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Join The White Rose, the true anti-Nazi group from 1940's Germany

By Patrick follow Patrick   2021 Aug 15, 5:51pm 135 views   11 comments   watch   nsfw   quote   share    


I studied in Munich my fifth undergraduate year, and lived on Christoph Probst Street.



(In the "student city" on subway stop Studenten Stadt)

I looked it up at one point, and he was one of the students that the University of Munich who was beheaded by the Nazis for distributing anti-Nazi flyers on campus, along with the brother and sister Scholl, who were also beheaded.

Their group was called The White Rose.

Someone has recreated this group, and my wife saw one of their stickers on a walk today:



I'm not a fan of Telegram because their demand for a phone number makes it much easier for you to be hunted down and beheaded by the FBI. But you can go direct to their site:

http://jointhewhiterose.com/

It's about printing stickers for public awareness, very much like Christoph Probst and the Scholl siblings distributed leaflets.


7   Patrick   ignore (1)   2021 Sep 14, 5:41pm     ↓ dislike (0)   quote   flag      

I don't like that they require you to:

1. install their printing software, opportunity for spyware
2. install telegram or weme, both of which are definitely spyware, requiring your phone number so that you can be hunted

But they have a lot of good stickers:

https://telegra.ph/ENGLISH-vertical---The-White-Rose-Stickers-04-13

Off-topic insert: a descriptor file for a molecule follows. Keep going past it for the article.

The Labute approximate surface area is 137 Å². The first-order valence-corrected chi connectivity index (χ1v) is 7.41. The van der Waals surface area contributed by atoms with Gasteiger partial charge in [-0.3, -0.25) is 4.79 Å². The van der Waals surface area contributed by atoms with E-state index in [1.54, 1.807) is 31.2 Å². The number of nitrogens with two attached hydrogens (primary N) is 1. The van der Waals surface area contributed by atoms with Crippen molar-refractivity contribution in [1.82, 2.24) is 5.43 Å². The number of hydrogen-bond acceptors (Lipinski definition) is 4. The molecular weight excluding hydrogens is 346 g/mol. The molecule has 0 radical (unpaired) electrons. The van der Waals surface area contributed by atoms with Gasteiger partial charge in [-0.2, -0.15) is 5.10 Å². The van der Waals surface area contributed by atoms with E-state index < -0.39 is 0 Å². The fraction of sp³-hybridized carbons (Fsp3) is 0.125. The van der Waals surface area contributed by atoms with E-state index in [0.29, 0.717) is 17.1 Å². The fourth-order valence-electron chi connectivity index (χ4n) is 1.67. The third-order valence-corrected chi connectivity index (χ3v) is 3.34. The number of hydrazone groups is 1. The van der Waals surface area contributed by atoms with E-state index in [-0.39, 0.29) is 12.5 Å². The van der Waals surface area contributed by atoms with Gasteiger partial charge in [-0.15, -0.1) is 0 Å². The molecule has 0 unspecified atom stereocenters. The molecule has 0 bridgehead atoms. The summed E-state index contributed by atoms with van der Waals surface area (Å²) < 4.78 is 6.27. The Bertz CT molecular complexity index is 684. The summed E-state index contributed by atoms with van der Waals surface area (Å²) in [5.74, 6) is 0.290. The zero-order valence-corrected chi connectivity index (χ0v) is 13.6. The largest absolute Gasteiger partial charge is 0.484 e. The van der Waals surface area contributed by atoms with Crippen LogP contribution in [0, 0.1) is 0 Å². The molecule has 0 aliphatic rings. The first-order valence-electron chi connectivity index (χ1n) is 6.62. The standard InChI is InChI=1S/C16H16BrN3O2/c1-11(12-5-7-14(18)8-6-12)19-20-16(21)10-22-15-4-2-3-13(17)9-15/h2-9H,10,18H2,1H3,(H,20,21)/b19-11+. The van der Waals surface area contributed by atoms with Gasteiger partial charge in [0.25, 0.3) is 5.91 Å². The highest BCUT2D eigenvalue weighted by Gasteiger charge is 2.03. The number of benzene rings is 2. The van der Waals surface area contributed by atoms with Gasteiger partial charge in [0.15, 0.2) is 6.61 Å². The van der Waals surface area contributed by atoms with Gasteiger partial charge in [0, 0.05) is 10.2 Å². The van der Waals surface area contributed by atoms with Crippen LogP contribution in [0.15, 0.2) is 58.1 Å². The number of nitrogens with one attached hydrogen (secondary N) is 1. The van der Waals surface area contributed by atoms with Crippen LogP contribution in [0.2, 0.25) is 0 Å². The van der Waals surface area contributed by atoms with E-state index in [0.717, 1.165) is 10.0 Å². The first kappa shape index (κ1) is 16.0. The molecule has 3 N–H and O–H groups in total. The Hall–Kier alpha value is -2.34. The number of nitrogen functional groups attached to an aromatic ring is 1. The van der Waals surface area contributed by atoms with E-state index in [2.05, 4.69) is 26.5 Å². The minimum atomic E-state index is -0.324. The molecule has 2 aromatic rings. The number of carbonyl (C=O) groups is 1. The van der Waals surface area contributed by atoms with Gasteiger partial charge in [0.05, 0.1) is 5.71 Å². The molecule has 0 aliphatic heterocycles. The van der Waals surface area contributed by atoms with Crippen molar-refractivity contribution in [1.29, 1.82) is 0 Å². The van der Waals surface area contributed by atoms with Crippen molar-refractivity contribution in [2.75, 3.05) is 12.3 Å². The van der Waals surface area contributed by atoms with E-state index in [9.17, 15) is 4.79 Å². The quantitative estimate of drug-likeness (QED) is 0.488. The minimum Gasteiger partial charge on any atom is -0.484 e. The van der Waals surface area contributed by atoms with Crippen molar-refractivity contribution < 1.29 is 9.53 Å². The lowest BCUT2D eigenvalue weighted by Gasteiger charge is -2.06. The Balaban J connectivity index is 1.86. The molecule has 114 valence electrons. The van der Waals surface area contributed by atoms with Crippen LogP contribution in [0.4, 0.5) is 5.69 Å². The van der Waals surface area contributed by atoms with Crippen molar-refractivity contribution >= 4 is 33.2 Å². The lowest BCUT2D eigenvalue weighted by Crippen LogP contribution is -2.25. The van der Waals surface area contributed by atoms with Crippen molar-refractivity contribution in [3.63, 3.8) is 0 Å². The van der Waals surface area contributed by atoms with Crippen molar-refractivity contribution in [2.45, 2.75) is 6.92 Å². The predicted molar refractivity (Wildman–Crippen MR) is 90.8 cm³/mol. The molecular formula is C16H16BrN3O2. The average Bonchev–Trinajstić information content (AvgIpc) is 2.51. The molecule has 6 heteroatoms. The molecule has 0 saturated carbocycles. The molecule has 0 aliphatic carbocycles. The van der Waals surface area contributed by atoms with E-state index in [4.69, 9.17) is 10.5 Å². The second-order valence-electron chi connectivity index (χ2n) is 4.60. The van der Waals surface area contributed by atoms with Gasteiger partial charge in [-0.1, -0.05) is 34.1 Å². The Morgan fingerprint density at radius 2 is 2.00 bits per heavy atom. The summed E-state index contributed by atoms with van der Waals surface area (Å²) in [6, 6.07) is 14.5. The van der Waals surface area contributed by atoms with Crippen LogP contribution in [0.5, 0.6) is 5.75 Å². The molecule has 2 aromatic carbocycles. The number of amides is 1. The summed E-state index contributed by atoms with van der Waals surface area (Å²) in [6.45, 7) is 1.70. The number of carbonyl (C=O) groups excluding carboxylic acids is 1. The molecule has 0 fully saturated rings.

https://telegra.ph/ENGLISH-unofficial---The-White-Rose-Stickers-04-13
8   HeadSet   ignore (3)   2021 Sep 14, 7:47pm     ↓ dislike (0)   quote   flag      

You can use the snipping tool or similar to capture the image from your screen, then print onto label paper.
9   Ceffer   ignore (6)   2021 Sep 14, 7:53pm     ↓ dislike (0)   quote   flag      

I never comment on Telegram, just read the main contributors. I also follow the group I went on the Scablands tour with. They are serious and intelligent inquisitors. They are a cornucopia of amazing stuff about earth, history, cosmology and general weird and unexplained things. History is much more bizarre than we think. There are many unraveling mysteries and observations about our earth. I am way behind with them, but I am entertained for hours by them.
10   Ceffer   ignore (6)   2021 Sep 14, 8:01pm     ↓ dislike (0)   quote   flag      

In the 'between the world wars' show Babylon Berlin, they portrayed beheading as a routine form of execution in Germany.
11   EBGuy   ignore (0)   2021 Sep 14, 8:26pm     ↓ dislike (0)   quote   flag      

I remember reading about them recently in this Daily Mail article.

Brother and sister who took on a tyrant
One sunny May morning in 1942, a girl with sad brown eyes gazed out of the window of her train, lost in thought.
Sophie Scholl was 20, although she looked younger. She wore a brown skirt, a pink jumper and no make-up, and had a daisy tucked behind one ear.
The green fields gave way to houses and office blocks. This was Munich, where Adolf Hitler's Nazi Party had been born.
The train hissed to a halt. Sophie stepped onto the platform, and there was the kind, clever face of her older brother Hans.
Hans and Sophie had grown up in the countryside, the children of a small-town mayor who had always taught them to do the right thing. 'All I want,' Mr Scholl once told his children, 'is for you to walk straight and free through life, even when it's hard.'